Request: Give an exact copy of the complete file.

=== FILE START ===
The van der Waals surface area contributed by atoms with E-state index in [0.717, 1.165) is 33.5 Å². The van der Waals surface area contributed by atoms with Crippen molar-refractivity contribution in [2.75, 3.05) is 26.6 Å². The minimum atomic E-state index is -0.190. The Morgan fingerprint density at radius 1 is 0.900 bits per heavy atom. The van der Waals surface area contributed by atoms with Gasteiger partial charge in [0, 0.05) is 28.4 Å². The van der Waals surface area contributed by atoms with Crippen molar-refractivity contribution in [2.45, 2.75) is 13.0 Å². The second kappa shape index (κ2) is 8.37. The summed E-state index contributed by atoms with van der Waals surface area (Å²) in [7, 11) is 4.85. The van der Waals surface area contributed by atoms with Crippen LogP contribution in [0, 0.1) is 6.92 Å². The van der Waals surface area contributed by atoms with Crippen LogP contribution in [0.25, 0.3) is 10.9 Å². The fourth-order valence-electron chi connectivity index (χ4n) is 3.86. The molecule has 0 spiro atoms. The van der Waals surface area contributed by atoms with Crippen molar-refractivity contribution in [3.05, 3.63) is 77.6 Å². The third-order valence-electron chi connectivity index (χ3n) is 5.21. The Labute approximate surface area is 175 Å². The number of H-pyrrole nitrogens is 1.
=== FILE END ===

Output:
The van der Waals surface area contributed by atoms with E-state index in [0.717, 1.165) is 33.5 Å². The van der Waals surface area contributed by atoms with Crippen molar-refractivity contribution in [2.75, 3.05) is 26.6 Å². The minimum atomic E-state index is -0.190. The Morgan fingerprint density at radius 1 is 0.900 bits per heavy atom. The van der Waals surface area contributed by atoms with Gasteiger partial charge in [0, 0.05) is 28.4 Å². The van der Waals surface area contributed by atoms with Crippen molar-refractivity contribution in [2.45, 2.75) is 13.0 Å². The second kappa shape index (κ2) is 8.37. The summed E-state index contributed by atoms with van der Waals surface area (Å²) in [7, 11) is 4.85. The van der Waals surface area contributed by atoms with Crippen LogP contribution in [0, 0.1) is 6.92 Å². The van der Waals surface area contributed by atoms with Crippen LogP contribution in [0.25, 0.3) is 10.9 Å². The fourth-order valence-electron chi connectivity index (χ4n) is 3.86. The molecule has 0 spiro atoms. The van der Waals surface area contributed by atoms with Crippen molar-refractivity contribution in [3.05, 3.63) is 77.6 Å². The third-order valence-electron chi connectivity index (χ3n) is 5.21. The Labute approximate surface area is 175 Å². The number of H-pyrrole nitrogens is 1.